Of course this is not a problem peculiar to Dumbarton as all over the country multiple retailers edge out independents. De’il tak the hindmaist indeed.

The timing couldn’t be worse because there is an investor in the town centre with funds waiting depending on the outcome.

However we have fought this and won against the odds before, so who knows?

I’ve heard the name NEXT so much over recent weeks that this has now become my earworm…

And I’ve written my own crochety lyric for the song:

1) Such a sin…… a retail park covering the toon – some of us weep some of us howl but it may come soon and Next! Next!

I’m only a shopkeeper a hundred like me, but a brand’s a way to hearts and minds, you’ve got to have the key Next!Next!                                                                                                                                                                              We have to be quite careful or the toon could soon be lost – to some big sheds down at ASDA – a gift of British Land of course!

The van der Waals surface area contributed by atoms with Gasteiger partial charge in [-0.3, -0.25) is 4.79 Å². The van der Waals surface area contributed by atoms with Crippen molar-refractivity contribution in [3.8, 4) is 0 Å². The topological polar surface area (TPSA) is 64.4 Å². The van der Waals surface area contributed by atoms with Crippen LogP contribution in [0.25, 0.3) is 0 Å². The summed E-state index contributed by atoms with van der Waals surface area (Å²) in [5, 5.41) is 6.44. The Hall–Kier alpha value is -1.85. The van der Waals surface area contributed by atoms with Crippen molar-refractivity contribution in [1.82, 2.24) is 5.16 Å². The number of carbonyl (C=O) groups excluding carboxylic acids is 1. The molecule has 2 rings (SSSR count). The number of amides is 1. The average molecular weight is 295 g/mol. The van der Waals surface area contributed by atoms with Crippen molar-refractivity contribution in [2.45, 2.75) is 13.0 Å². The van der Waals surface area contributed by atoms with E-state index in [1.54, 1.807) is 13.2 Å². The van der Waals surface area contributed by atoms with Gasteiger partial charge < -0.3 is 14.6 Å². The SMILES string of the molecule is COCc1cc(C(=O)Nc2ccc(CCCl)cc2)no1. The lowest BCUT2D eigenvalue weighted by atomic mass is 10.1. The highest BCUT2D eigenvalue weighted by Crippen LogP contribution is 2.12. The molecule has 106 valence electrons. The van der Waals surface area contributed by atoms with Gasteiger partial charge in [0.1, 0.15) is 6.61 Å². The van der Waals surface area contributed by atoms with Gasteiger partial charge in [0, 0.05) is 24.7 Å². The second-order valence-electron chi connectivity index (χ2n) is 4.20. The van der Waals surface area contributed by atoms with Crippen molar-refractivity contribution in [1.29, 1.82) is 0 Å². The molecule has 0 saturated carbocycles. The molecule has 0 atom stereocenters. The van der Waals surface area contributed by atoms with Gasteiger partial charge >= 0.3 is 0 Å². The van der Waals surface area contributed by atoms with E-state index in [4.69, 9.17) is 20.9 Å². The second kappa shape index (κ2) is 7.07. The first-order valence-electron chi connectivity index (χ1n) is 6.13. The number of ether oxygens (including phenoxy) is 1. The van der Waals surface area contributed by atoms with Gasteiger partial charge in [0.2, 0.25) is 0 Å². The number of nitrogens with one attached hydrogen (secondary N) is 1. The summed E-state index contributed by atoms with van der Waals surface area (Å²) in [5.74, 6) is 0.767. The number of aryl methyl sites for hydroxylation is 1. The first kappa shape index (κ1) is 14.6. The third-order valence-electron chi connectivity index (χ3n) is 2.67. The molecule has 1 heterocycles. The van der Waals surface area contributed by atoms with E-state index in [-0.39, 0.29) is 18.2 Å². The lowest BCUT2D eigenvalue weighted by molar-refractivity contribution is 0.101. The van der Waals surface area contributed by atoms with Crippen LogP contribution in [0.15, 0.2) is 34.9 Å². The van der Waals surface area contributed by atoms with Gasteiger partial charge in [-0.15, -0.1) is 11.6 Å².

Next!Next!

2) Me, I really would have liked a little bit of honesty, maybe a fact maybe a nod – not some travesty
Next!Next!                                                                                                                                                                              Oh it is not tragic and heaven will not fall but it’s hard to find a suit who’ll tell you any truth at all
Next!Next!                                                                                                                                                                              I still recall the London bus, the coloured balloons – They patronised the locals as if they were buffoons
Next! Next!

3) I swear on the greasy top of my first Thomson’s pie, is this the name I’ll hear until the day I die?
Next!Next!                                                                                                                                                                              A big corrugated warehouse with clothes and household crud – fifty quid for a white shirt d’you think that I’m a fud?
Next! Next!

4) (Reverting to original lyrics because they seem apt!)

Oh, the naked and the dead could hold each other’s hands as they watch me dream at night in a dream that nobody understands
And though I am not dreaming in a voice grown dry ‘n’ hollow I stand on endless naked lines of the following and the followed
The Next! Next!

5) One day I’ll cut my legs off I’ll burn myself alive I’ll do anything to get out of life, to survive Not ever to be next, Next! Next!
Not ev….er… to be next, not
ev…………er…..ahh